Uses/Indications – The opiate antidiarrheal products are generally considered to be the motility modifiers of choice in dogs with diarrhea. Their use in cats is controversial and many clinicians do not recommend their use in this species. Paregoric has also been used in large animals (see Doses below).
Pharmacokinetics – The morphine in paregoric is absorbed in a variable fashion from the GI tract. It is rapidly metabolized in the liver and serum morphine levels are considerably less than when morphine is administered parenterally.
In humans, diphenoxylate is rapidly absorbed after administration of either the tablets or oral solution. The bioavailability of the tablets is approximately 90% that of the solution, however. Generally, onset of action occurs within 45 minutes to one hour after dosing and is sustained for 3-4 hours. Diphenoxylate is found in maternal milk. Diphenoxylate is metabolized into diphenoxylic acid, an active metabolite. The serum half-lives of diphenoxylate and diphenoxylic acid, are approximately 2.5 hours and 3-14 hours respectively.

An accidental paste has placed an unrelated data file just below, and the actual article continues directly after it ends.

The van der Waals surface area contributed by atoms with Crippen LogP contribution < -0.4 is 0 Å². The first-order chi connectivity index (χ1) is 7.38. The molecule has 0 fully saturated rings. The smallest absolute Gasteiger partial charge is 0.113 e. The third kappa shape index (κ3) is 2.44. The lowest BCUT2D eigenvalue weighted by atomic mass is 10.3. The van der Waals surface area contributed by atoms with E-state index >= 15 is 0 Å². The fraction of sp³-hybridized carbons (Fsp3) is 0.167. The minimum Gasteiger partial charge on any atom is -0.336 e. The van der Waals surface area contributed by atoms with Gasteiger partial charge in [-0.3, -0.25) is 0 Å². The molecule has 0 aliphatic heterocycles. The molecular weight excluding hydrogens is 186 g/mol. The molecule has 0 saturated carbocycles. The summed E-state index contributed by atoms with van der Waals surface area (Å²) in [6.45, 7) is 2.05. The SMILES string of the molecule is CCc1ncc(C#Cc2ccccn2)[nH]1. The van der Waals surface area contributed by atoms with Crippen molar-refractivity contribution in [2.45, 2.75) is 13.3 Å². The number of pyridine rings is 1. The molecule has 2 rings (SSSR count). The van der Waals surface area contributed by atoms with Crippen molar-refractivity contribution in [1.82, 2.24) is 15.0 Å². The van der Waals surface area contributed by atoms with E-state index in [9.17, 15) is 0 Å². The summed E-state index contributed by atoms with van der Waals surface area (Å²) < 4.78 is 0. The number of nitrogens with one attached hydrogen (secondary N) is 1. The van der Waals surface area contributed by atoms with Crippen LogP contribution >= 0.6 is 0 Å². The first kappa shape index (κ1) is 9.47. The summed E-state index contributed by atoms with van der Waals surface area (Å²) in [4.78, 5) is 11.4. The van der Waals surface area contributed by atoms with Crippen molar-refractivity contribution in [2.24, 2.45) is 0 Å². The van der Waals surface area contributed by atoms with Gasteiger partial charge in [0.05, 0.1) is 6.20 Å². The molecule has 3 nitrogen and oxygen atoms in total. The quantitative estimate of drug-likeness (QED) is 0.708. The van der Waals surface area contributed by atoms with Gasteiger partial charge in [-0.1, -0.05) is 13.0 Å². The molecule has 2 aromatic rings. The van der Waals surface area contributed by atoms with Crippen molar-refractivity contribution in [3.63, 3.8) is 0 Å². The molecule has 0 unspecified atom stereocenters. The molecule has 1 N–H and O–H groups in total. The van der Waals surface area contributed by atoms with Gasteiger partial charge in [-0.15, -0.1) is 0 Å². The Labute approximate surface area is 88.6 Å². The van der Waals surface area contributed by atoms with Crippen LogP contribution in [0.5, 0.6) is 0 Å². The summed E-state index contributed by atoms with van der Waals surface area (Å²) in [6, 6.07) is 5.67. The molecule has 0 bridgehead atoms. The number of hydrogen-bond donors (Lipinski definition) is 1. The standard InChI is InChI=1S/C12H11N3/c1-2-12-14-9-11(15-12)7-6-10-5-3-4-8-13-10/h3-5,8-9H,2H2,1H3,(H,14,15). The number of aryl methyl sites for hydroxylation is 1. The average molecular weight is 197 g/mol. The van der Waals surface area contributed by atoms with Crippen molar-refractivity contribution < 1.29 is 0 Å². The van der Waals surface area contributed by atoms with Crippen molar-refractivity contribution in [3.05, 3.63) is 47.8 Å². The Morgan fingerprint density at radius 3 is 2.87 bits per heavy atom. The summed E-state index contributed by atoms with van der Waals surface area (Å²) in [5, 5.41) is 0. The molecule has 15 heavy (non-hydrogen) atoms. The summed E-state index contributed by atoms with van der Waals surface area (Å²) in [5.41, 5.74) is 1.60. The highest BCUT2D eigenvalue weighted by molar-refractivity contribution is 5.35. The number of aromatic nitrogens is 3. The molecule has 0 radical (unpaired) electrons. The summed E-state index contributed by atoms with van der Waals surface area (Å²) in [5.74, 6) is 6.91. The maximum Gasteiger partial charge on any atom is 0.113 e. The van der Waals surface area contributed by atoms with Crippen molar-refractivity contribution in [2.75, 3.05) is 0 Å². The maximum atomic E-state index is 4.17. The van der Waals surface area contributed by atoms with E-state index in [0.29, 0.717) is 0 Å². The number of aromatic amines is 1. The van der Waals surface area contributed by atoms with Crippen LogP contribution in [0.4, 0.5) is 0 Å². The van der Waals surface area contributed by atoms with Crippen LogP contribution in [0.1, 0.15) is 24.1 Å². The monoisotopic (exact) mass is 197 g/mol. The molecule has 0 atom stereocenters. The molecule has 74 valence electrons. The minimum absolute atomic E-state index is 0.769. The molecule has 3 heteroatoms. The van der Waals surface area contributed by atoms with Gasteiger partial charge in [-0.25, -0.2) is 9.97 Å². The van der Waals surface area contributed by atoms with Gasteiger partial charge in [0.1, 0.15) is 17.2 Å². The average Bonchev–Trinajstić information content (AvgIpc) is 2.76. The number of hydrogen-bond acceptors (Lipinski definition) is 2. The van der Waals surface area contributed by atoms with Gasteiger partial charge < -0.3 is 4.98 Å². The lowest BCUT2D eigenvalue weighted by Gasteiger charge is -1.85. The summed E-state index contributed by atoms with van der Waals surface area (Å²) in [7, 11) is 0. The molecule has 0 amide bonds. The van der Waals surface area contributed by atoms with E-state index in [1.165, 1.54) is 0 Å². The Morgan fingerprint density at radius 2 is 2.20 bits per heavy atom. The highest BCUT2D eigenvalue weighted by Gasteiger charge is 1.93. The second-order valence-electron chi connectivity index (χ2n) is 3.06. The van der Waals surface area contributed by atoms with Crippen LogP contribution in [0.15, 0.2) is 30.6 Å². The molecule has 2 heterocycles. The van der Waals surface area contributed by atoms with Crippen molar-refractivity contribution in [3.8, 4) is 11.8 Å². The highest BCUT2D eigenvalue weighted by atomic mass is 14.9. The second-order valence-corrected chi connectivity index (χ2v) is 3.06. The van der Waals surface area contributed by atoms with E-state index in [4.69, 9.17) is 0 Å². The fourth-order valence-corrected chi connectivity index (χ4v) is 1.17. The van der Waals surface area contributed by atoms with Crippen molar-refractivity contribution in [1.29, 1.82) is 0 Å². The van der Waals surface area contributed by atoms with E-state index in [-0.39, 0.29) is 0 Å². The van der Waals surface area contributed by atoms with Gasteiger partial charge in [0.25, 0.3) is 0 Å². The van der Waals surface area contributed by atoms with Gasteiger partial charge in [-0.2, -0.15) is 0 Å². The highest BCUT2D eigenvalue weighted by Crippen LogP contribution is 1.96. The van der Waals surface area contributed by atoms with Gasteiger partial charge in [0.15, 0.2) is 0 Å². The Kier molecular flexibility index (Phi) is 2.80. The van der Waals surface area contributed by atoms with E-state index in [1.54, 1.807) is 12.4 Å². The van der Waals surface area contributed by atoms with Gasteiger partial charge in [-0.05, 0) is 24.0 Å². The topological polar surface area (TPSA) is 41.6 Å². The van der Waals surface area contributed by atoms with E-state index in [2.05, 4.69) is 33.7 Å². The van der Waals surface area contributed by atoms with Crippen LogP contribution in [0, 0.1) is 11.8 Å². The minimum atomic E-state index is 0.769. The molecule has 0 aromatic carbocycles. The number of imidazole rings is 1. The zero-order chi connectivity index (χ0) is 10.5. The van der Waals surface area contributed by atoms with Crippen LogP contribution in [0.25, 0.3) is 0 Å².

In dogs, loperamide reportedly has a faster onset of action and longer duration of action than diphenoxylate, but clinical studies confirming this appear to be lacking. In humans, loperamide’s half-life is about 11 hours. It is unknown if the drug enters milk or crosses the placenta.
Contraindications/Precautions – All opiates should be used with caution in patients with hypothyroidism, severe renal insufficiency, adrenocortical insufficiency (Addison’s) and in geriatric or severely debilitated patients. Opiate antidiarrheals are contraindicated in cases where the patient is hypersensitive to narcotic analgesics and in patients taking monoamine oxidase inhibitors (MAOIs). They are also contraindicated in patients with diarrhea caused by a toxic ingestion until the toxin is eliminated from the GI tract.